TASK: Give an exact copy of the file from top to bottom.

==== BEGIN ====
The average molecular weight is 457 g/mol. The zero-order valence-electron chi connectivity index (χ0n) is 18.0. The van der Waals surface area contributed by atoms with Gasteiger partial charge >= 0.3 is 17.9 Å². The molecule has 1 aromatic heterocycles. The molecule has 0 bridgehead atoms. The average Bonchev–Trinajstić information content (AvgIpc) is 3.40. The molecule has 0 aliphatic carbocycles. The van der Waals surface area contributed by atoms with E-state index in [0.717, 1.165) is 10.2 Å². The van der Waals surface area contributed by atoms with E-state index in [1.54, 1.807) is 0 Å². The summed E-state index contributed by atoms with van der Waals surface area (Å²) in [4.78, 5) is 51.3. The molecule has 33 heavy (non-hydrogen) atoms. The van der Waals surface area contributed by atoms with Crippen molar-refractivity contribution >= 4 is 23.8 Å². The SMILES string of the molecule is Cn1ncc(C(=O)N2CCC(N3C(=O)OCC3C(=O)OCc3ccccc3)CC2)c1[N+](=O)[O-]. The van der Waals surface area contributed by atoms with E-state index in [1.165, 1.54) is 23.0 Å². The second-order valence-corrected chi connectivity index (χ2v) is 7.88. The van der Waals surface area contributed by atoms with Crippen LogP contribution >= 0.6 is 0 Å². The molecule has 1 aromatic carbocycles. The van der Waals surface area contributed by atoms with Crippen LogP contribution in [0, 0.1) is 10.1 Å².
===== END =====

The average molecular weight is 457 g/mol. The zero-order valence-electron chi connectivity index (χ0n) is 18.0. The van der Waals surface area contributed by atoms with Gasteiger partial charge >= 0.3 is 17.9 Å². The molecule has 1 aromatic heterocycles. The molecule has 0 bridgehead atoms. The average Bonchev–Trinajstić information content (AvgIpc) is 3.40. The molecule has 0 aliphatic carbocycles. The van der Waals surface area contributed by atoms with E-state index in [0.717, 1.165) is 10.2 Å². The van der Waals surface area contributed by atoms with E-state index in [1.54, 1.807) is 0 Å². The summed E-state index contributed by atoms with van der Waals surface area (Å²) in [4.78, 5) is 51.3. The molecule has 33 heavy (non-hydrogen) atoms. The van der Waals surface area contributed by atoms with Crippen molar-refractivity contribution >= 4 is 23.8 Å². The SMILES string of the molecule is Cn1ncc(C(=O)N2CCC(N3C(=O)OCC3C(=O)OCc3ccccc3)CC2)c1[N+](=O)[O-]. The van der Waals surface area contributed by atoms with E-state index in [1.165, 1.54) is 23.0 Å². The second-order valence-corrected chi connectivity index (χ2v) is 7.88. The van der Waals surface area contributed by atoms with Crippen LogP contribution >= 0.6 is 0 Å². The molecule has 1 aromatic carbocycles. The van der Waals surface area contributed by atoms with Crippen LogP contribution in [0, 0.1) is 10.1 Å².